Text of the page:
BJJ does not discriminate in that way, and will not change the core of most people. What it will do, though is humble everyone, which again, can be processed differently by different types of people. The bottom line is that everyone comes in the gym carrying baggage and BJJ will heighten it by giving you physical power to boost your character. 

From a more technical standpoint, the power of BJJ during exchanges is the result of a combination of tactical and mechanical advantages to focusing a high percentage of strength on a part of the opponent that has a very low percentage of strength. Moreover, the focus is on a critical point of their body, so that the result will leave them unable to fight further. 

The lesson here is to always attack a very specific part of the opponent next – a joint for example with your entire body. In that sense, you’re fighting just one specific part of your opponent’s body and not their entire body. 

What Needs To Change In Jiu-Jitsu?

Never shy of speaking his mind, Danaher has three specific aspects of Brazilian Jiu-Jitsu that he has dedicated his life to change. The first one is not going to surprise you, as he has already achieved it: getting people not to ignore 50% of the human body and accept leg locks into mainstream BJJ. 

Apart from the John Danaher leg locks system that is now widely used, though, he has a couple more aspects of BJJ that he would like to correct: 

First up, Danaher claims that takedowns in BJJ are far from complete. There is still too much leniency that comes from the ability to pull guard. Takedowns are not trained with vigor and dedication like in Judo and wrestling. Embracing takedowns into BJJ and not settling with being the bottom person is one of the things that Danaher is adamant needs to change in our sport. 

Next, Danaher makes a point about how easy it is for BJJ people to accept that there is always a top and bottom person in the sport. Battling a wrestler who won’t accept to stay down and play guard often puts BJJ athletes in a confused state, wondering why they can’t just stay on top. Keeping someone down when you have a top position is highly underrated and undertrained in BJJ, and I completely agree with Danaher on this one. A lot more time needs to be spent on imposing a top position on someone once you gain it.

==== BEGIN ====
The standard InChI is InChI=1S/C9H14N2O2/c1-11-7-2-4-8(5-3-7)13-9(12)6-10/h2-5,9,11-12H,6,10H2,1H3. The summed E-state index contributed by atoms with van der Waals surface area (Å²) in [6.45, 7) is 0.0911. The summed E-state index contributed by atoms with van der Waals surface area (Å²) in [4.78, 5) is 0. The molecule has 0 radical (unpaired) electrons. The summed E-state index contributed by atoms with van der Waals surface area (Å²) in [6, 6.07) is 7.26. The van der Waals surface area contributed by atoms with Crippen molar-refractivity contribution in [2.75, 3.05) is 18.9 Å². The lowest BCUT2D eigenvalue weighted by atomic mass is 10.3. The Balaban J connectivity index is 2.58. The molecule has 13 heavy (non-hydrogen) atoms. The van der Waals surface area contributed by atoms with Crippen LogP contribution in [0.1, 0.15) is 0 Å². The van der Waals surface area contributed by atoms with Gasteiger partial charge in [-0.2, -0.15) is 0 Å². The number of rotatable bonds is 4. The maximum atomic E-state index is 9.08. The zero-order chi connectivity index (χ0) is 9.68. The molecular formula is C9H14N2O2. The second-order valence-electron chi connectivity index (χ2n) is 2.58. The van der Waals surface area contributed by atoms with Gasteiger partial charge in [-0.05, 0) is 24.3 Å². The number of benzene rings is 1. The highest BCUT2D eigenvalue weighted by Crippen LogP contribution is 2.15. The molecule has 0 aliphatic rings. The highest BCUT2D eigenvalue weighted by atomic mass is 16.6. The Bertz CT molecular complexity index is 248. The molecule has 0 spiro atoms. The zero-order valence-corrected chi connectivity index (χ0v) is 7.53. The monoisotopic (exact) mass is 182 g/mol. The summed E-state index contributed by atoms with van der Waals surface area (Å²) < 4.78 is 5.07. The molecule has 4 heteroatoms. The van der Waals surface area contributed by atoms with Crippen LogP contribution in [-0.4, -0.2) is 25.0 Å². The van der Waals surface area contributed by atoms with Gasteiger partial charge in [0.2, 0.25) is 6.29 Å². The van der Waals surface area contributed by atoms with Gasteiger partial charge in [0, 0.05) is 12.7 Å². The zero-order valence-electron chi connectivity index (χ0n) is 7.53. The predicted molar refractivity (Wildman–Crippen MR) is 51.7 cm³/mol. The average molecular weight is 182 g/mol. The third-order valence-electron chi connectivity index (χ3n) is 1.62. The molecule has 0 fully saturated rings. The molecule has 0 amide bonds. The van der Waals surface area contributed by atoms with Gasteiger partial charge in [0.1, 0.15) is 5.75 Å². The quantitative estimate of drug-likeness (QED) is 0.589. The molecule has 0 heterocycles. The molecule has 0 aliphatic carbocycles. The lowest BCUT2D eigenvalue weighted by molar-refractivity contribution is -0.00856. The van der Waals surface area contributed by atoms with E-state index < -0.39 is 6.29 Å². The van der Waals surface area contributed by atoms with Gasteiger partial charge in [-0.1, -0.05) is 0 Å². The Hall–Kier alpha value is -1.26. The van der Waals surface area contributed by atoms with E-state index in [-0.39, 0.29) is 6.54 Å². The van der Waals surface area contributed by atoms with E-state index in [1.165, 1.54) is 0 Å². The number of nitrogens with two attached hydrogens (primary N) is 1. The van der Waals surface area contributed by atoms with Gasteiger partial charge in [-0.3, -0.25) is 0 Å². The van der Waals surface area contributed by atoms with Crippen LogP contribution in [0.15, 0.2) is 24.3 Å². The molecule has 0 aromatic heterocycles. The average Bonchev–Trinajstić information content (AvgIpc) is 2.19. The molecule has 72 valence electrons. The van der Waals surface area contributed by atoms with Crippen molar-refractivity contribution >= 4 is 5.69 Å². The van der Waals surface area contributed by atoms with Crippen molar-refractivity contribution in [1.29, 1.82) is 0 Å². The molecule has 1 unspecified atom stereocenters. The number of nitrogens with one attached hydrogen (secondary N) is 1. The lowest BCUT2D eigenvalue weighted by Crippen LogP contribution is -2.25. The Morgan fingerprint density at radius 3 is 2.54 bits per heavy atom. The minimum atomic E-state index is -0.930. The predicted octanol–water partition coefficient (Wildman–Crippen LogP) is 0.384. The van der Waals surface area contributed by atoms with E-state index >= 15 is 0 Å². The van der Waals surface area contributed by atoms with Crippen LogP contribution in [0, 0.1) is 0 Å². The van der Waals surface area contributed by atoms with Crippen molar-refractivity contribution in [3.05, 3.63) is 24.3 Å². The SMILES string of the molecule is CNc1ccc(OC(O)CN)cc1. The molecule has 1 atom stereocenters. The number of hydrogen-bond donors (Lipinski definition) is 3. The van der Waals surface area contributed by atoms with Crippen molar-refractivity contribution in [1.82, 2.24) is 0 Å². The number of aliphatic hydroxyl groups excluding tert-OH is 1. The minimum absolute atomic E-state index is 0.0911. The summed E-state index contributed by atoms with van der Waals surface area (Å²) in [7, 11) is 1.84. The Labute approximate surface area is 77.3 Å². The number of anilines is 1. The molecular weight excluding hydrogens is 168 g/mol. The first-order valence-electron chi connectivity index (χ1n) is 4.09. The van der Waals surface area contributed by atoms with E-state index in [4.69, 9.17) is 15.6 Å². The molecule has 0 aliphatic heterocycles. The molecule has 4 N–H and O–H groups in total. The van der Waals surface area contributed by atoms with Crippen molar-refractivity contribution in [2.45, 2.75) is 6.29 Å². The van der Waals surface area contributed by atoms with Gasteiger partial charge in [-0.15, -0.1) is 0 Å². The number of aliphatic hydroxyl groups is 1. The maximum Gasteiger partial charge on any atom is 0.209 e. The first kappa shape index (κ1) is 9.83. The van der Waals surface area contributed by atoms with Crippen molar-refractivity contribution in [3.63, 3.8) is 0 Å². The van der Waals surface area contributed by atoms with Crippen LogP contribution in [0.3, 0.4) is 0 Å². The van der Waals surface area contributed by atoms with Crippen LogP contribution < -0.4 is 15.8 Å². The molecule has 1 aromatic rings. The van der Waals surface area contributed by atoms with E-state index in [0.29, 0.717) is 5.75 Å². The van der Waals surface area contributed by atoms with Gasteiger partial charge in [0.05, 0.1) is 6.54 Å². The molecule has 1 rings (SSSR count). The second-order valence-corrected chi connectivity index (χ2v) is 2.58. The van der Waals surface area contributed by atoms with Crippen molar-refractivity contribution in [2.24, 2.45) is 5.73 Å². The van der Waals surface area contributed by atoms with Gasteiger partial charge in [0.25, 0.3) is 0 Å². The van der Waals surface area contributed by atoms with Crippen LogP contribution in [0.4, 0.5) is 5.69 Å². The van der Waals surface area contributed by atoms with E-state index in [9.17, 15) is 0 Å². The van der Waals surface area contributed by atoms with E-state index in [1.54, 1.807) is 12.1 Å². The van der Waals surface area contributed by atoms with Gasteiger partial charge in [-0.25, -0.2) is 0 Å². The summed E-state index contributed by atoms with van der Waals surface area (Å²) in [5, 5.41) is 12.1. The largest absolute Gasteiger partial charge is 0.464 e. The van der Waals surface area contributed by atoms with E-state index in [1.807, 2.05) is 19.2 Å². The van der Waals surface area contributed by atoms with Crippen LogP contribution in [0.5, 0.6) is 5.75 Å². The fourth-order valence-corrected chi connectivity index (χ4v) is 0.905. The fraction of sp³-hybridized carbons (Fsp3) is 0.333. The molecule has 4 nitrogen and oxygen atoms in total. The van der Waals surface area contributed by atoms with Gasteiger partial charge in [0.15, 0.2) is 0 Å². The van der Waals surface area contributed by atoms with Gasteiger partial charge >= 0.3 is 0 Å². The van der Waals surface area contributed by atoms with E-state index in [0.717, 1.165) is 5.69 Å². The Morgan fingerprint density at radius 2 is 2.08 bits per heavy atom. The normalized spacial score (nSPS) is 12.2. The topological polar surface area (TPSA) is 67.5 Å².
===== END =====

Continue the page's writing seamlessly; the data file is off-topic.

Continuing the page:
The Danaher Jiu-Jitsu Progress Formula

Danaher has said on many occasions that he creates systems that allow people to learn Jiu-Jitsu in the shortest amount of time possible, and apply it to high-level opposition. Well, his overall progress formula, while aligned with that approach, is somewhat different. 

Danaher subscribes to the Japanese philosophy of kaizen which means constant small improvements improvement daily. It applies to anything, and in particular, is a great fit for Jiu-Jitsu. 

According to John Danaher BJJ progress happens with small progressive movements towards specific goals. The idea is that we need to set small and achievable goals for ourselves daily and not just allow days to pass us by. Instead of having a few great days per month, and having all others blend into each other, it is better to make every day count by working to slowly improve. With BJJ in our focus, the subject to improve upon is easy to identify. 

As long as you stop delaying things for tomorrow, or next time, and focus on how to improve right then and there, no matter how little, you’re making progress. That is the exact formula that will take you through the ranks of BJJ towards your black belt. All it takes is time and patience as you work towards your goals every single day, little by little.

Final Thoughts

There are many John Danaher BJJ quotes, stories, pearls of wisdom, and philosophies out there. The above ones are some that we thought we’d share with everyone since they concern subjects that people very often inquire about. 

Positional Escapes John Danaher BJJ DVD Review

John Danaher BJJ DVD Review – Strangles And Turtle Breakdowns

Enter The System: KIMURA – John Danaher DVD Review

John Danaher DVD Review – Guard Retention

BJJ Fanatics 50% Off discount
Previous articleMy Husband Left Me and Our Children to Devote More Time to Jiu-Jitsu
Next articleRockson Gracie: The Life And Death Of Rickson’s First Son